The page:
Leo Allen, the regular host of Monday night's Whiplash, served as the roastmaster (pictured here by Mindy Tucker) -- and despite allegedly forgetting that the roast was happening, managed to find several zingers up his sleeves. The dais was a regular who's who of New York City's current crop of up-and-coming comedians, with John Mulaney, Anthony Jeselnik and Kumail Nanjiani represented. Also on board: TJ Miller, who flew in for the event, Jared Logan, David Angelo, Nate Fernald, Seth Herzog, a tardy Julian McCullough and Holmes' girlfriend, Jamie Lee. Here are a few of the many zingers I managed to jot down for posterity:
I wondered how many of the audience members knew what they were in for (there were a dozen or two other comics scattered in the seats, too), and I knew it'd be something when one young woman, when asked by Allen if she knew who Holmes was, shouted: "Security in the basement!" Yeah, that's a Greg Johnson bit. ROASTED!
While you wait to see if I'll break down and break down the funniest reporter contest, let me first get you up to speed on the New York City Underground Comedy Festival's "Emerging Comics Contest," in which comedians who are not yet well known compete to become better known as judges put their know-how to the test. I'm not even sure I know what that means, but then again, what does it mean for a comic to emerge? Does it mean he or she has matured or become ripe with age? Does it mean he or she is ready for more exposure? I can tell you that Reese Waters is emerging as a newer NYC comedian to watch, since he not only won this contest, made the finals in the ongoing So You Think You Can Roast challenge from the Friars Club and won the Carolines March Madness contest earlier this year. Runner-up Jamie Lee could be the next comedian to emerge from within the belly of the industry beast that is Comedy Central (and her day job as a publicist), so that's some feat of emergence right there. Ed Murray finished third, which means, what, exactly? For now, he's just merging? Until I find out the answers to those pressing questions, congrats to all.
Dead-Frog compares last week's SNL cold open with an old live sketch featuring Rowan Atkinson doing something similar, but also quite superior. Hmmm.
ChuckleDumper has a long interview with Tom Shillue (who since the interview has been on tour in Asia (Hong Kong, Manila, then into China) with Matt McCarthy, so he should have plenty of stories to tell!). Lots of quotes to choose from. Here's one: "I don't even know who these guys are that are playing the mainstream clubs now. All the guys I know are off playing these small rooms. I think the thing that's changed is that people can find their own audience now and [the audience] can find out what's going on over the internet and go see these shows. They don't need that marquee name, or chain. Now you can find out on the internet who you're into, and kind of go to that show. You have comics like Patton Oswalt with his Comedians of Comedy, creating these tours, just for his fans and people who like comics like him."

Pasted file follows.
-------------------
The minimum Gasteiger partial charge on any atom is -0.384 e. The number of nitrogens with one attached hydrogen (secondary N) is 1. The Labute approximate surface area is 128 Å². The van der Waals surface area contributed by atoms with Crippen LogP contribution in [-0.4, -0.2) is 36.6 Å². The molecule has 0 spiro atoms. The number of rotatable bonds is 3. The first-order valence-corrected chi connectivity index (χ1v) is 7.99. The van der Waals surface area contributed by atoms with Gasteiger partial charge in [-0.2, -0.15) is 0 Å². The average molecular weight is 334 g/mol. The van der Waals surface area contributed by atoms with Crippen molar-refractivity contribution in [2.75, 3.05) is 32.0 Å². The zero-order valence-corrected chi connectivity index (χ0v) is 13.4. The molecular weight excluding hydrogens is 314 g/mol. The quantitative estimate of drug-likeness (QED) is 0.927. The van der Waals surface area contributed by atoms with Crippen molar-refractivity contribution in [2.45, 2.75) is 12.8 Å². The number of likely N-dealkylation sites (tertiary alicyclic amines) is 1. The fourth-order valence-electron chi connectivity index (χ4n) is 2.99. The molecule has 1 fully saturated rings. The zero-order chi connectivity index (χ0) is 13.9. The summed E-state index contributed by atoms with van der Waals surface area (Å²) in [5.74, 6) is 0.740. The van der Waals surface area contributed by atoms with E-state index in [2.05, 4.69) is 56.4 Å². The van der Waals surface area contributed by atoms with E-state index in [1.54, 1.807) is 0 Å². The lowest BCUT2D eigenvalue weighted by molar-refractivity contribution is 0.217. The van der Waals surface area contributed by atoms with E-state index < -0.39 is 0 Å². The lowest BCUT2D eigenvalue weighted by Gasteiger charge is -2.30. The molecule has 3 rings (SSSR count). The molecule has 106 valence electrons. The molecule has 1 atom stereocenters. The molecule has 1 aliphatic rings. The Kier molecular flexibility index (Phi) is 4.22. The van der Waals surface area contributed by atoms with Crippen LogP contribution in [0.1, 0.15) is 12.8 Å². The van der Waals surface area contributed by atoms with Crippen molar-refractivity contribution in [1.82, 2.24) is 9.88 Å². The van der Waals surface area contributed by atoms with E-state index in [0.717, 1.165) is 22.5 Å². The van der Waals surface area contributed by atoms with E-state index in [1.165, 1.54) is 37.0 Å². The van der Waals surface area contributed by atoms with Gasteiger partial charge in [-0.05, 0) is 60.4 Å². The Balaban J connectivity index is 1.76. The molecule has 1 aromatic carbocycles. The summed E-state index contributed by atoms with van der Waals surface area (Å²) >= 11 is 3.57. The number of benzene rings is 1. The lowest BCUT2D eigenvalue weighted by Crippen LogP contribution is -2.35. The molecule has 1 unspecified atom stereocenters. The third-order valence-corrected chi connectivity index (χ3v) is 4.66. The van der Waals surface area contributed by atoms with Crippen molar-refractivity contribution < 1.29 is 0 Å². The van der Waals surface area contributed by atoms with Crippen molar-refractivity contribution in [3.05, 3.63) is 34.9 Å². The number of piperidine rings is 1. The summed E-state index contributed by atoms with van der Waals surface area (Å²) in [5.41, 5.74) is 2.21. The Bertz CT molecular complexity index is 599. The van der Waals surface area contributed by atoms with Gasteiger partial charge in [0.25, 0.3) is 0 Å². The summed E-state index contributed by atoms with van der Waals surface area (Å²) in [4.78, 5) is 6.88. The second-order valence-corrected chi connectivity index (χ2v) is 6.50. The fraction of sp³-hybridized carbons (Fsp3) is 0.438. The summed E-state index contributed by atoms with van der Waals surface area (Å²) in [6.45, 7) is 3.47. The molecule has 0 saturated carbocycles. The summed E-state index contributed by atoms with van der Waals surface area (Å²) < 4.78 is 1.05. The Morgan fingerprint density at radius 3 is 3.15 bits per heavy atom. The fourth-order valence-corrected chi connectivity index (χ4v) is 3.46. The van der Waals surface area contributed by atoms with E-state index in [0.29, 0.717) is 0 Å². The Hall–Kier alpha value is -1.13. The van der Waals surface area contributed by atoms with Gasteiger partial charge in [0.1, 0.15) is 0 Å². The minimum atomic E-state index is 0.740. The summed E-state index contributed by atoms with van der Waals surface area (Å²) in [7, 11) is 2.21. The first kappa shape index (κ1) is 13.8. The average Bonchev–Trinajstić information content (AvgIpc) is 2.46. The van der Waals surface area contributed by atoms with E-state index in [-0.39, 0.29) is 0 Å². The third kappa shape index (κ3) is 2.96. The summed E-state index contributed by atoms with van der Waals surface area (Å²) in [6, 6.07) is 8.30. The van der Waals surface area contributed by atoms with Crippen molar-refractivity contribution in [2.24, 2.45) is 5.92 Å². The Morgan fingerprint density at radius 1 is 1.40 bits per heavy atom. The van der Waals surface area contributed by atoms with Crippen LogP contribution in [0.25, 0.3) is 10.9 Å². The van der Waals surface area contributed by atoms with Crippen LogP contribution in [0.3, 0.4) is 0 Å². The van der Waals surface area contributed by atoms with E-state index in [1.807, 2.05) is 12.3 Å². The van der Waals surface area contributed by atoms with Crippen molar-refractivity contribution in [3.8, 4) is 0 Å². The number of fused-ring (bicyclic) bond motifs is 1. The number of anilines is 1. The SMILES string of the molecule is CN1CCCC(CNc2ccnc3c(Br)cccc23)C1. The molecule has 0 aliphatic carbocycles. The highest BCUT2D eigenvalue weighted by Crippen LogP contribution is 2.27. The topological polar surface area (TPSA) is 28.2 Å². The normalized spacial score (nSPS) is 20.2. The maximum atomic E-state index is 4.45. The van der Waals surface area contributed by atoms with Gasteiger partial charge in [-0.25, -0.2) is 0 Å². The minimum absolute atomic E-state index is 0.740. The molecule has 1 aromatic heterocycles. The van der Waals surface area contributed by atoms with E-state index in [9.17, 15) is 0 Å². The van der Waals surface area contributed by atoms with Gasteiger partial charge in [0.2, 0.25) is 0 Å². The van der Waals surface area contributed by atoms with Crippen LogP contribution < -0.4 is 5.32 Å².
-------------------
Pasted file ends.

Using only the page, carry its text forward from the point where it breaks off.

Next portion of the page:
Neil Padover writes a nice profile of Jamie Lee for The Apiary. In case you're curious about Lee's day job (which goes unmentioned in the piece): She's a publicist for Comedy Central. (Future discussion item: How many Comedy Central employees, past and present, also have had comedy careers as performers?)
Punchline Magazine compiles a series of audio clips featuring hecklers and comedians interacting with audience members.
While it's interesting to hear how different stand-ups interact with audiences, whether it's regularly scripted crowd work or truly improvised riffs and observations, I wonder why this has been captured for posterity on audio in the first place? Well, then. Certainly some comedians want their CD recordings (and DVDs, too) to keep the natural ebb and flow of a show in effect, and therefore don't want to edit out any interruptions just for the sake of a pure set. Because there's not really such a thing. And sometimes, a CD/DVD recording cannot help but include an audience interaction. But should they cut it out? Perhaps. Throughout my personal history with the comedy business, I've heard friends, co-workers, acquaintances and strangers alike perpetuate two longstanding and widespread opinions they place on comedy clubs and live stand-up: 1) That they shouldn't sit in the front row because they'll "get picked on" by the comedian, and 2) That if they yell out something, they're "helping" the comedian. These audio clips won't change their minds. Not even the hecklers. Because hecklers don't get it, and when they hear these CDs, despite hearing the comedians rip on them, they'll think, but look at how it made it onto the CD, so it must be not only a good thing but the right thing to do.